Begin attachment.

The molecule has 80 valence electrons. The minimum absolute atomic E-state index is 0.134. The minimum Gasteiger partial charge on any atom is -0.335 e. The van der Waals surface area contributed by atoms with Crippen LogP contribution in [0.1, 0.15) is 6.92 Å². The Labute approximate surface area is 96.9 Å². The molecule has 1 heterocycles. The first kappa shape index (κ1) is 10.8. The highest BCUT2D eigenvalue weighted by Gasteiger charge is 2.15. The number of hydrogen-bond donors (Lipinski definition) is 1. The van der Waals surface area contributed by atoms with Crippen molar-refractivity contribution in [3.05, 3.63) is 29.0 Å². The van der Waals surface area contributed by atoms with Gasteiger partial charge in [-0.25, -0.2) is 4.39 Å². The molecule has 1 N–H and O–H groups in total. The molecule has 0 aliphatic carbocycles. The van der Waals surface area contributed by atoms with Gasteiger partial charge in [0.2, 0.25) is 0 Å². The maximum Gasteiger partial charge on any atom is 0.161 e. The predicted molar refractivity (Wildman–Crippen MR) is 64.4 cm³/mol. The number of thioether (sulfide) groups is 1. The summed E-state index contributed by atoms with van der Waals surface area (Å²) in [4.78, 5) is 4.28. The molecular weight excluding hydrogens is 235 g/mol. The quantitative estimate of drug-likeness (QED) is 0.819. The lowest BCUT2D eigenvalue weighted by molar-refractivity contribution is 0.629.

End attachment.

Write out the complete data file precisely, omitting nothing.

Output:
The molecule has 80 valence electrons. The minimum absolute atomic E-state index is 0.134. The minimum Gasteiger partial charge on any atom is -0.335 e. The van der Waals surface area contributed by atoms with Crippen LogP contribution in [0.1, 0.15) is 6.92 Å². The Labute approximate surface area is 96.9 Å². The molecule has 1 heterocycles. The first kappa shape index (κ1) is 10.8. The highest BCUT2D eigenvalue weighted by Gasteiger charge is 2.15. The number of hydrogen-bond donors (Lipinski definition) is 1. The van der Waals surface area contributed by atoms with Crippen molar-refractivity contribution in [3.05, 3.63) is 29.0 Å². The van der Waals surface area contributed by atoms with Gasteiger partial charge in [-0.25, -0.2) is 4.39 Å². The molecule has 1 N–H and O–H groups in total. The molecule has 0 aliphatic carbocycles. The van der Waals surface area contributed by atoms with Gasteiger partial charge in [0.2, 0.25) is 0 Å². The maximum Gasteiger partial charge on any atom is 0.161 e. The predicted molar refractivity (Wildman–Crippen MR) is 64.4 cm³/mol. The number of thioether (sulfide) groups is 1. The summed E-state index contributed by atoms with van der Waals surface area (Å²) in [4.78, 5) is 4.28. The molecular weight excluding hydrogens is 235 g/mol. The quantitative estimate of drug-likeness (QED) is 0.819. The lowest BCUT2D eigenvalue weighted by molar-refractivity contribution is 0.629.